Charlie,

You can say "crude" all you want. Your finished product is spectacular. I am a bicycle fan, more or less, and that high wheel could have come straight out the the 1890's.

My comment about upside down was meant for others trying to understand what I am looking for. The most usual configuration is the adjustment and adjustable roll, being on top with the two fixed rolls on the bottom. As I said, it doesn't matter what orientation it is in. The important thing is the relationship between the three rolls. Your "trial and error" sure produced as you wished. You discovered the inherent flaw of pyramid roll benders: Flat/straight ends. Your solution was a perfect one. Unfortunately, I am going to have to work out that problem. Thus, the questions as to the distance between the lower rolls. Needing to get the desired radius with the smallest/shortest straight ends.

Thank You for your contribution. It is a pleasure to read your comments and see your photos.

Good Luck,
Terry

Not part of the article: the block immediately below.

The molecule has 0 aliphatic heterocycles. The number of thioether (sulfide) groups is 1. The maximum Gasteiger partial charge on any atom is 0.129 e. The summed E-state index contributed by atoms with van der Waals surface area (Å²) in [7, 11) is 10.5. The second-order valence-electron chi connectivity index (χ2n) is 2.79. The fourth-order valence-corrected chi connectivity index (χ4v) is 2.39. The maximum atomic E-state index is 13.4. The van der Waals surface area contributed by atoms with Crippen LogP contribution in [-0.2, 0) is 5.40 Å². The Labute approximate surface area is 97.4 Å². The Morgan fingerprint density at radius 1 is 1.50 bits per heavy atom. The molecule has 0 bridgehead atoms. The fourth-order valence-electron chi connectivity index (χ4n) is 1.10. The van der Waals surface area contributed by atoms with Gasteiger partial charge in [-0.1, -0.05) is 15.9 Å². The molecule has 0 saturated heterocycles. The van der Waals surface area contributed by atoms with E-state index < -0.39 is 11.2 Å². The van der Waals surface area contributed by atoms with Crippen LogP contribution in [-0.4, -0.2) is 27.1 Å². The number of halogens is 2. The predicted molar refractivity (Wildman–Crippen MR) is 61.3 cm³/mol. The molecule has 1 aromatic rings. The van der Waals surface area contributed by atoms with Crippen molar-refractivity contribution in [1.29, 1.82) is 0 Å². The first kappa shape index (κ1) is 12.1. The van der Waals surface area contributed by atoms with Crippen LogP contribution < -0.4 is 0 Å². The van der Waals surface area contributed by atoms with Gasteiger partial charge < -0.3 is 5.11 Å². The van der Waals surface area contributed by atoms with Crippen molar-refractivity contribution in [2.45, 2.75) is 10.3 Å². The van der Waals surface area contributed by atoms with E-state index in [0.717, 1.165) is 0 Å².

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Re: Technical Question on Roll Bending

Post by f350ca » Fri Jun 15, 2012 7:07 pm

Terry
What are you wanting to roll?
This is one I built a number of years ago. Think its has 12 inch long by 4 inch dia rollers. Thats 5/16 plate I'm rolling in the photo. Can take some measurements and photo's if this is the sort of machine your after. It leaves about 3 inches at the end of the curve, if Im rolling rings I just leave the material long and cut the straight sections off.

https://lh6.googleusercontent.com/-Mhoo ... GP1255.jpg
Greg

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Re: Technical Question on Roll Bending

Post by atomarc » Fri Jun 15, 2012 8:37 pm

Here is the one I built!

Stuart
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roll1.jpg

STRR
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Re: Technical Question on Roll Bending